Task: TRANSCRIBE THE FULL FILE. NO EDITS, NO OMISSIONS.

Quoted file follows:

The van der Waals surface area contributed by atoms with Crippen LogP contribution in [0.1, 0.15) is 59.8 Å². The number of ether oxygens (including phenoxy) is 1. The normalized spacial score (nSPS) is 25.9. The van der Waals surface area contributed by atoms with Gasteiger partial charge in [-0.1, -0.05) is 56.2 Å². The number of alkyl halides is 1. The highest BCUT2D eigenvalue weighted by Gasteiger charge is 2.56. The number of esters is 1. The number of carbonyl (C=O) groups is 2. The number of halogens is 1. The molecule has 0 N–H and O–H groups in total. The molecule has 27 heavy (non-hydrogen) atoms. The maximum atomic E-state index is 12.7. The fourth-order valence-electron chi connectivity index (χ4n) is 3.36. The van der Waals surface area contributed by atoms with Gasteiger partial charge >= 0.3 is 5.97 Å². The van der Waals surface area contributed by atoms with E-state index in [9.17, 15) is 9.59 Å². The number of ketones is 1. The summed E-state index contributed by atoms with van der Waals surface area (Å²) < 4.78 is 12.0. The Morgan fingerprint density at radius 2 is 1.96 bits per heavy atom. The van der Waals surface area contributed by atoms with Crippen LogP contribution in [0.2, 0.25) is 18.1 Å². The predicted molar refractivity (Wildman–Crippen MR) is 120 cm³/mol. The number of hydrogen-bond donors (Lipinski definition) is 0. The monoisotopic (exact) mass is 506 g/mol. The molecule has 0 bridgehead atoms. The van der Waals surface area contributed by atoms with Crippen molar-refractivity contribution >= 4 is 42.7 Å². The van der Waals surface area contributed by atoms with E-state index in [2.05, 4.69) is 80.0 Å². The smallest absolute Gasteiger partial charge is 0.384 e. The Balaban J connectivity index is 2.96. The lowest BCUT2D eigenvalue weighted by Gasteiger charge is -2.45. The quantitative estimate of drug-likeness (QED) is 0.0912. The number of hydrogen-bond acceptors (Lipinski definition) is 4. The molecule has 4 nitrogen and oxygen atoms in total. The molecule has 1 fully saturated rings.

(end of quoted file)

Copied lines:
The van der Waals surface area contributed by atoms with Crippen LogP contribution in [0.1, 0.15) is 59.8 Å². The number of ether oxygens (including phenoxy) is 1. The normalized spacial score (nSPS) is 25.9. The van der Waals surface area contributed by atoms with Gasteiger partial charge in [-0.1, -0.05) is 56.2 Å². The number of alkyl halides is 1. The highest BCUT2D eigenvalue weighted by Gasteiger charge is 2.56. The number of esters is 1. The number of carbonyl (C=O) groups is 2. The number of halogens is 1. The molecule has 0 N–H and O–H groups in total. The molecule has 27 heavy (non-hydrogen) atoms. The maximum atomic E-state index is 12.7. The fourth-order valence-electron chi connectivity index (χ4n) is 3.36. The van der Waals surface area contributed by atoms with Gasteiger partial charge >= 0.3 is 5.97 Å². The van der Waals surface area contributed by atoms with E-state index in [9.17, 15) is 9.59 Å². The number of ketones is 1. The summed E-state index contributed by atoms with van der Waals surface area (Å²) < 4.78 is 12.0. The Morgan fingerprint density at radius 2 is 1.96 bits per heavy atom. The van der Waals surface area contributed by atoms with Crippen LogP contribution in [0.2, 0.25) is 18.1 Å². The predicted molar refractivity (Wildman–Crippen MR) is 120 cm³/mol. The number of hydrogen-bond donors (Lipinski definition) is 0. The monoisotopic (exact) mass is 506 g/mol. The molecule has 0 bridgehead atoms. The van der Waals surface area contributed by atoms with Crippen molar-refractivity contribution >= 4 is 42.7 Å². The van der Waals surface area contributed by atoms with E-state index in [2.05, 4.69) is 80.0 Å². The smallest absolute Gasteiger partial charge is 0.384 e. The Balaban J connectivity index is 2.96. The lowest BCUT2D eigenvalue weighted by Gasteiger charge is -2.45. The quantitative estimate of drug-likeness (QED) is 0.0912. The number of hydrogen-bond acceptors (Lipinski definition) is 4. The molecule has 4 nitrogen and oxygen atoms in total. The molecule has 1 fully saturated rings.